Bonfire: Truncate a String Solution

Truncate a String

FreeCodeCamp’s Bonfire wants us to truncate a string this time. To truncate something would mean to cut off a string by a certain amount of characters. It’s been a busy few weeks so I haven’t had time until now to dig into this and post it. But here we are, working with strings again.

Truncating isn’t the same thing as abbreviating or creating an acronym. It is, quite literally, you cutting off a string at a certain point in the character count. Truncation occurs on this blog, and many others, as a way of shortening pages and allowing users a small glimpse of the content before they commit to clicking on something to read or view the rest. So let’s see what FreeCodeCamp has given us:

function truncate(str, num) {
  // Clear out that junk in your trunk
  return str;
}

truncate("A-tisket a-tasket A green and yellow basket", 11);

The Bonfire gives us a hint that we may have to use the slice() method. We’ve already used slice(), it essentially allows us to take certain parts of a string. If you need a refresher, slice() was discussed in our Title Case a Sentence Bonfire Solution. Let’s talk out our approach.

Approaching the Problem

  1. Truncate() needs to be able to read in the str and num provided by the arguments and use num to determine how much to truncate. We can do this by evaluating the length of str, by using length.
  2. We have to find a way to weed out a couple of caveats, first what happens if num is larger than str? We shouldn’t have to truncate anything in that instance.
  3. Since the Bonfire expects us to add ellipsis at the end of our truncated string, we’ll have to evaluate to make sure that when num is less than or equal to three (or the characters a plain-text ellipses takes up), str gets truncated by num and appended with an ellipses at the end.
  4. Finally, we need to determine how to truncate a string when it is both larger than the num and when num is greater than three. At which point, we should apply slice() to it using num as the argument minus 3 to allow for the ellipses. Then append an ellipses onto the end.

I know that was a little confusing to suss out, so here it is in a step-by-step format:

Step 1: Truncate() takes in str and num as arguments.
Step 2: Truncate() evaluates to see if the total length of str is less than or equal to num. If it is, no truncation needs to take place because str is already too short to truncate. If str evaluates to be less than or equal to num, then str is returned and no truncation takes place.
Step 3: Truncate() evaluates if num is less than or equal to 3. If it is, then str is sliced starting at 0 and using num as an indicator of where to stop slicing. It then adds an ellipses to the end of str and returned.
Step 4: Truncate() assumes that if the previous two conditions are false, it should truncate str by using slice().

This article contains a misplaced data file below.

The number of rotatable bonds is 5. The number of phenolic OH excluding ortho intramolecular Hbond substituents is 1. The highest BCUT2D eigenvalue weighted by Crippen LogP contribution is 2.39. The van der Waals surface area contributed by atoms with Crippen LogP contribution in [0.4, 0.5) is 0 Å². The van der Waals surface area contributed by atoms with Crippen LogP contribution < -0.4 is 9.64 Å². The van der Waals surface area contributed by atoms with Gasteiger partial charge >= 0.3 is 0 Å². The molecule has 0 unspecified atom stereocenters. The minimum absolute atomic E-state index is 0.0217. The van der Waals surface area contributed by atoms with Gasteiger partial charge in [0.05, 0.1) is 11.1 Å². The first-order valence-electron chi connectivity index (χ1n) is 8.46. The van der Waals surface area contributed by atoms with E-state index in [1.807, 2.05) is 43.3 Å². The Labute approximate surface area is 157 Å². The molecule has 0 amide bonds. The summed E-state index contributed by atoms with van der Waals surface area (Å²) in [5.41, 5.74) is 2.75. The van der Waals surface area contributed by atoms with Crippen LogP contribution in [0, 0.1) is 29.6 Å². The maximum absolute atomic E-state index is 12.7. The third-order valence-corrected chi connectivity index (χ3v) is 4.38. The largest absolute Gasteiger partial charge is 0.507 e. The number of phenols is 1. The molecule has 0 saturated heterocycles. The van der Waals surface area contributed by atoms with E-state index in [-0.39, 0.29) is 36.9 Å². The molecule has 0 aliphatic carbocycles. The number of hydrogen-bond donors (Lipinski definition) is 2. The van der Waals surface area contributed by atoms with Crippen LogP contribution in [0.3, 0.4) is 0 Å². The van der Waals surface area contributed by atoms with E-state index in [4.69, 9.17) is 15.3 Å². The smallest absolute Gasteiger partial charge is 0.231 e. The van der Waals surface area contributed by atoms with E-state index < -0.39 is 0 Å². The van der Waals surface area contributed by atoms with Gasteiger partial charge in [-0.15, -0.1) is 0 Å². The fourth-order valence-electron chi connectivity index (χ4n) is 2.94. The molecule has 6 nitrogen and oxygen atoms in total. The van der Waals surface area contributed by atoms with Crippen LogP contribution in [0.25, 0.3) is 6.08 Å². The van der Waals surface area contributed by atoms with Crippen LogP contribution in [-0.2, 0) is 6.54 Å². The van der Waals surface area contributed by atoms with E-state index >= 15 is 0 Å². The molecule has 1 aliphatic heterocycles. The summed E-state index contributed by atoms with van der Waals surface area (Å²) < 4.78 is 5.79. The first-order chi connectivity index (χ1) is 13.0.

The Solution to Truncate a String

function truncate(str, num) {
  
  if (str.length <= num) {
    return str;
  } else if (num <= 3){
    return str.slice(0, num) + '...';
  } else {
    
    return str.slice(0, num - 3) + '...';
  }    
}

truncate("A-tisket a-tasket A green and yellow basket", 11);

The above solution is running an if/else if/else statement to check various scenarios and using slice() as a means to truncate the strings that the Bonfire throws at us. It falls into the first if statement that evaluates the length of string, if string is shorter or equal to number, then no truncation is necessary.

The if statement continues into the else if condition where number is evaluated to see if it is less than or equal to 3. If it evaluates to true then string is sliced starting at the 0 position in the string, and ending at a digit equal to num. Then we append the returned string with an ellipses.

Finally, our last else conditional catches all other scenarios where it slices string starting at the 0 point and uses num minus 3 and appends an ellipses at the end. Send that in and it should validate. Hooray, truncation!

Resources

FCC, Bonfire Truncate String Solution
A nice alternative using substring() as an alternative approach to truncate a string. A little less coding involved with this one too.


6 comments on “Bonfire: Truncate a String Solution

  1. Nancy on

    This solution does not pass the first two test:
    truncateString(“A-tisket a-tasket A green and yellow basket”, 8) should return “A-tisket…”.
    truncateString(“Peter Piper picked a peck of pickled peppers”, 11) should return “Peter Piper.
    I tried several times but I can’t get it to pass.

    Reply
    • Khanh on

      I ran this in the Bonfire, maybe try this…

      function truncateString(str, num) {
      
        if (str.length <= num) {
          return str;
        } else if (num <= 3){
          return str.slice(0, num) + '...';
        } else {
          return str.slice(0, num - 3) + '...';
      
        }
      
      }
      
      truncateString("A-tisket a-tasket A green and yellow basket", 11);
      Reply
  2. Mark on

    Hello,

    I have followed this tutorial and have written the code as you have written it. I understand what it’s doing. But it is not working in one scenario presented by Bonfire. I looked meticulously for typos and finally cut and pasted the solution in.
    It succeeded on all but this one scenario: truncateString(“Absolutely Longer”, 2) should return “Ab…”.
    I’m being lazy in asking about it so I’ll give it some thought until I hear from you.

    All the best,

    Mark

    Reply
    • Khanh on

      That’s really odd because the solution should still be sound. I don’t think FCC has changed anything since this was posted. Hmm, I just tested it out on FCC five minutes ago and the solution in this post actually validated and passed, even the last one where it says, ‘Absolutely Longer’.

      Reply

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